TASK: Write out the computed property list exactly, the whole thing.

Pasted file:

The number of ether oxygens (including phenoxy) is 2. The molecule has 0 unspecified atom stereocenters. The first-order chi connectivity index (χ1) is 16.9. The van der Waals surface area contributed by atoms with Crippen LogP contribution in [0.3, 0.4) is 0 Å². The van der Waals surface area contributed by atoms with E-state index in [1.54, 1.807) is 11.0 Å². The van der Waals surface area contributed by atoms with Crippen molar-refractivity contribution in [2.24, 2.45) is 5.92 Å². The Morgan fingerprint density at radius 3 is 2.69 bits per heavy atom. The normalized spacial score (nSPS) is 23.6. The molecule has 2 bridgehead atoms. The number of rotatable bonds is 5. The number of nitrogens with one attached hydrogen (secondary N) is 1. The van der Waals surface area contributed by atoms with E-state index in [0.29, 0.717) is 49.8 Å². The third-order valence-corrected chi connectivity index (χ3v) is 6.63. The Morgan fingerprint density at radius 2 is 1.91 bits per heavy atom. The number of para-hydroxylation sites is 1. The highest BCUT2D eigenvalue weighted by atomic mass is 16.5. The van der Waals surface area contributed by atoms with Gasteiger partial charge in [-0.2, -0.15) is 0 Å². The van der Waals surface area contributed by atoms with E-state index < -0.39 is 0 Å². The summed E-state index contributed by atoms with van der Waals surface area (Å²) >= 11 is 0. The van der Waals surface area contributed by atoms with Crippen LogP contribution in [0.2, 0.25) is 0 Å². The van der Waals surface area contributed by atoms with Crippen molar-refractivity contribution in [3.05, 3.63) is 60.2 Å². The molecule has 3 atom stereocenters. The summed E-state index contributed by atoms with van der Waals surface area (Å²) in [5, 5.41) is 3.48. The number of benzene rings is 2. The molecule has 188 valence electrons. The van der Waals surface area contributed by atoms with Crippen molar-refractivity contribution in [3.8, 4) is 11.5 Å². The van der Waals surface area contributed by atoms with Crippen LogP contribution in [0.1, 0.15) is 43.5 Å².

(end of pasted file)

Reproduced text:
The number of ether oxygens (including phenoxy) is 2. The molecule has 0 unspecified atom stereocenters. The first-order chi connectivity index (χ1) is 16.9. The van der Waals surface area contributed by atoms with Crippen LogP contribution in [0.3, 0.4) is 0 Å². The van der Waals surface area contributed by atoms with E-state index in [1.54, 1.807) is 11.0 Å². The van der Waals surface area contributed by atoms with Crippen molar-refractivity contribution in [2.24, 2.45) is 5.92 Å². The Morgan fingerprint density at radius 3 is 2.69 bits per heavy atom. The normalized spacial score (nSPS) is 23.6. The molecule has 2 bridgehead atoms. The number of rotatable bonds is 5. The number of nitrogens with one attached hydrogen (secondary N) is 1. The van der Waals surface area contributed by atoms with E-state index in [0.29, 0.717) is 49.8 Å². The third-order valence-corrected chi connectivity index (χ3v) is 6.63. The Morgan fingerprint density at radius 2 is 1.91 bits per heavy atom. The number of para-hydroxylation sites is 1. The highest BCUT2D eigenvalue weighted by atomic mass is 16.5. The van der Waals surface area contributed by atoms with Gasteiger partial charge in [-0.2, -0.15) is 0 Å². The van der Waals surface area contributed by atoms with E-state index < -0.39 is 0 Å². The summed E-state index contributed by atoms with van der Waals surface area (Å²) >= 11 is 0. The van der Waals surface area contributed by atoms with Crippen LogP contribution in [0.2, 0.25) is 0 Å². The van der Waals surface area contributed by atoms with Crippen molar-refractivity contribution in [3.05, 3.63) is 60.2 Å². The molecule has 3 atom stereocenters. The summed E-state index contributed by atoms with van der Waals surface area (Å²) in [5, 5.41) is 3.48. The number of benzene rings is 2. The molecule has 188 valence electrons. The van der Waals surface area contributed by atoms with Crippen molar-refractivity contribution in [3.8, 4) is 11.5 Å². The van der Waals surface area contributed by atoms with Crippen LogP contribution in [0.1, 0.15) is 43.5 Å².